Which is why CineCoup focuses on the audience. If viewers can’t be sold on the idea in two minutes, why spend the time and money on making something that no one wants to see? Audiences, in the CineCoup sense, are akin to a first round of venture capital funding. The more people who invest in an idea, the greater the value. “We believe in this term called audience equity,” Joly says. “We ask our filmmakers to go out across the social web and into the real world and start building your audience equity. Just like with a startup, you start with friends and family. Then you go to kind of your angels, which could be in your town. Then maybe you go to your series, which could be your province and region. And then you kind of build it out on a national or an international level.” Throughout, data is used to measure engagement, reach, and sentiment, which Joly says “help us make better decisions in terms of how to strategically deploy the hard P&A [print and advertising] spend.”
Brad Pelman--CineCoup’s president of distribution and sales, and former president of film distribution company Maple Pictures--says that CineCoup and the analytics technology behind it is “poised to rewrite the playbook for film marketing”.
“As a film distribution professional for almost 25 years, I know that knowing your audience has been a fundamental must-have. The issue has always been how to reach that audience. The strategy around P&A hasn’t changed for years,” Pelman says. “What CineCoup has to prove is that through social media, sticky engagement and fan-based evangelizing of the films, we can bring a feature to Cineplex theaters knowing exactly who the audience is, where they live, and what they like.”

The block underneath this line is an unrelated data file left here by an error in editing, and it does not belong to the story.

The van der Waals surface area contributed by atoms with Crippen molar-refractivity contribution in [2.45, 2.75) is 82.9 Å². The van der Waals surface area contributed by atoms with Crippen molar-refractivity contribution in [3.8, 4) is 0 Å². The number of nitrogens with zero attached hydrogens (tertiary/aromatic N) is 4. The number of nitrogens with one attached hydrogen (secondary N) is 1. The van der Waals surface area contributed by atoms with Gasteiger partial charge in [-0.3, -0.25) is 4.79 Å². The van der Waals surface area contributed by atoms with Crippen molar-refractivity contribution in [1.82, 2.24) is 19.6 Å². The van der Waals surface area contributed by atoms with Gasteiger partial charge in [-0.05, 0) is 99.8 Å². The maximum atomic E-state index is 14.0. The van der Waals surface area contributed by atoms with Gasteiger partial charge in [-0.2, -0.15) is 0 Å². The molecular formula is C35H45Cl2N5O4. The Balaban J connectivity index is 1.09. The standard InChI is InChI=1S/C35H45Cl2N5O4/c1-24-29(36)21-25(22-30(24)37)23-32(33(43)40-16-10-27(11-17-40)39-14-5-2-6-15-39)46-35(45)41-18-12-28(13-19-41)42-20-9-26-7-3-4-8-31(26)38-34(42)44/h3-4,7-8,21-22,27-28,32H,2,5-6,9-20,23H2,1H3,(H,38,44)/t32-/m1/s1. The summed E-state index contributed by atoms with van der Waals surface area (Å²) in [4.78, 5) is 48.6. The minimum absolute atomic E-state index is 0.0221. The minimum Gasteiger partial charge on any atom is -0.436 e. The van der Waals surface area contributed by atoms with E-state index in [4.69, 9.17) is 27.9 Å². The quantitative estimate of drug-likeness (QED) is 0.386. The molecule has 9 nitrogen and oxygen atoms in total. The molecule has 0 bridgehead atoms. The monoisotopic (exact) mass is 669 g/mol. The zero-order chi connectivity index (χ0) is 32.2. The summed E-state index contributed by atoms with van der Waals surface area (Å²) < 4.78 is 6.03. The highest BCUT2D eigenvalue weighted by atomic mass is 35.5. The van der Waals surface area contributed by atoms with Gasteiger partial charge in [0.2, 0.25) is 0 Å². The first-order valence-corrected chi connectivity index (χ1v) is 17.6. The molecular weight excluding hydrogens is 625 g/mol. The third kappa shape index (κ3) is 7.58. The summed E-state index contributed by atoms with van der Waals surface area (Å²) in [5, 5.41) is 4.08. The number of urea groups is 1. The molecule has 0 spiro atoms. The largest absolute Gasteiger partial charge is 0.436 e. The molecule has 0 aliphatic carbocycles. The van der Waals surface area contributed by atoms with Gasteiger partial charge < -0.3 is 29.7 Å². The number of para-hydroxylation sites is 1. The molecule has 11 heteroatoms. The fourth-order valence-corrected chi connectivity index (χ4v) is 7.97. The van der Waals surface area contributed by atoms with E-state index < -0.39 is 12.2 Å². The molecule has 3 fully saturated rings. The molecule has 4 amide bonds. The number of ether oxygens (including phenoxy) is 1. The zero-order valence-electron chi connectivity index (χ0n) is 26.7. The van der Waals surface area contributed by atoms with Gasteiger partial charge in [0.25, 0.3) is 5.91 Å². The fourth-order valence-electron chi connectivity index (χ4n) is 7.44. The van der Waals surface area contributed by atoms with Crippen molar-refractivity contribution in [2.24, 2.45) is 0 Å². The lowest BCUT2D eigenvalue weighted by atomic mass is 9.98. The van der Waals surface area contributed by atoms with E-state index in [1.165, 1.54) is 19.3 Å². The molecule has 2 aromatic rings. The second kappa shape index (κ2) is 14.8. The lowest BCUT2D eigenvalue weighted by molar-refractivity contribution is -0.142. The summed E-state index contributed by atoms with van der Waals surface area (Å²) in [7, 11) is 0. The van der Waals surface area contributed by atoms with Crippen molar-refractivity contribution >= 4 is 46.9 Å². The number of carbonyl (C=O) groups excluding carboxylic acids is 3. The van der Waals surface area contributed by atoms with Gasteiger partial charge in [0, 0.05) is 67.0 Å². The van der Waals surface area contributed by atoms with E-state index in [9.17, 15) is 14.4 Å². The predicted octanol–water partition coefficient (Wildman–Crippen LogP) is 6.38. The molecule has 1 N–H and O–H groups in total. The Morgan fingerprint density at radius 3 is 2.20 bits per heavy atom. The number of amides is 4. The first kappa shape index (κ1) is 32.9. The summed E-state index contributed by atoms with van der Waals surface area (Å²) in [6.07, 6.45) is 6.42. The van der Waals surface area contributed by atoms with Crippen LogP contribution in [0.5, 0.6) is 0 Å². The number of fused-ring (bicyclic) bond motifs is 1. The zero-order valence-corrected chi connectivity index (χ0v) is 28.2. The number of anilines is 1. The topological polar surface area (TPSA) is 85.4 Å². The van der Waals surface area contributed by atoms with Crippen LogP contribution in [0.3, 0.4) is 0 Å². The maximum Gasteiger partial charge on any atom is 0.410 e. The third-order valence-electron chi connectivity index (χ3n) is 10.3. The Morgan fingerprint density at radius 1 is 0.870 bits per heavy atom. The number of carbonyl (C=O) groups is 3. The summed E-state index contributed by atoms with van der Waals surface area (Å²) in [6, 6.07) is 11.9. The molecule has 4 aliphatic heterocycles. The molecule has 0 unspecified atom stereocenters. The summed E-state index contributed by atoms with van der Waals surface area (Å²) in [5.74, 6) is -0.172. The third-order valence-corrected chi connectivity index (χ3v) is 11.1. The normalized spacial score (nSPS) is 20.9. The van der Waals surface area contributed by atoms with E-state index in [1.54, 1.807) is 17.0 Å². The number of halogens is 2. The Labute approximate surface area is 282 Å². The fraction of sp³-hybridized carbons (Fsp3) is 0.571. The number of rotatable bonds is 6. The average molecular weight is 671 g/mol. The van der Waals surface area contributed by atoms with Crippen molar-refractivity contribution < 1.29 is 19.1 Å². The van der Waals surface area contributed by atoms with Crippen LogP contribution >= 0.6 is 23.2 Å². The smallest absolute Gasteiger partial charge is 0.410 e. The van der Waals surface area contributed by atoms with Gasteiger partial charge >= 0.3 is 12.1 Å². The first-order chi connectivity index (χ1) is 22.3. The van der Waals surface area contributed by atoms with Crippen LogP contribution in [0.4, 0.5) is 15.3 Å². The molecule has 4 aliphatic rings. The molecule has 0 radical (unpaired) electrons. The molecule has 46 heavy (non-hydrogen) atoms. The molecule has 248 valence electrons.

The activity throughout indicates CineCoup might be onto something. In the first 15-week pilot, it generated more than 2 million views on cinecoup.com, and visitors spent an average of more than 5 minutes viewing over 18 hours of filmmaker video content. The project garnered in excess of 115, 000 Facebook fans, 75,000-plus Twitter followers, and over 200,000 earned-media impressions. Given that this is Canada, where 73% of online traffic originated, the numbers are impressive.
While ambitious, Joly is fully aware that a small accelerator from Canada will not measurably disrupt the Hollywood system. “It’s a fool’s game to think you can take on Hollywood. You can’t actually disrupt Hollywood.”
But that doesn’t mean you have to play the established game. “There are no gatekeepers. You don’t have to have permission. You can build an audience now. There are different avenues to distribute,” he says. “But you have to start thinking like an entrepreneur.”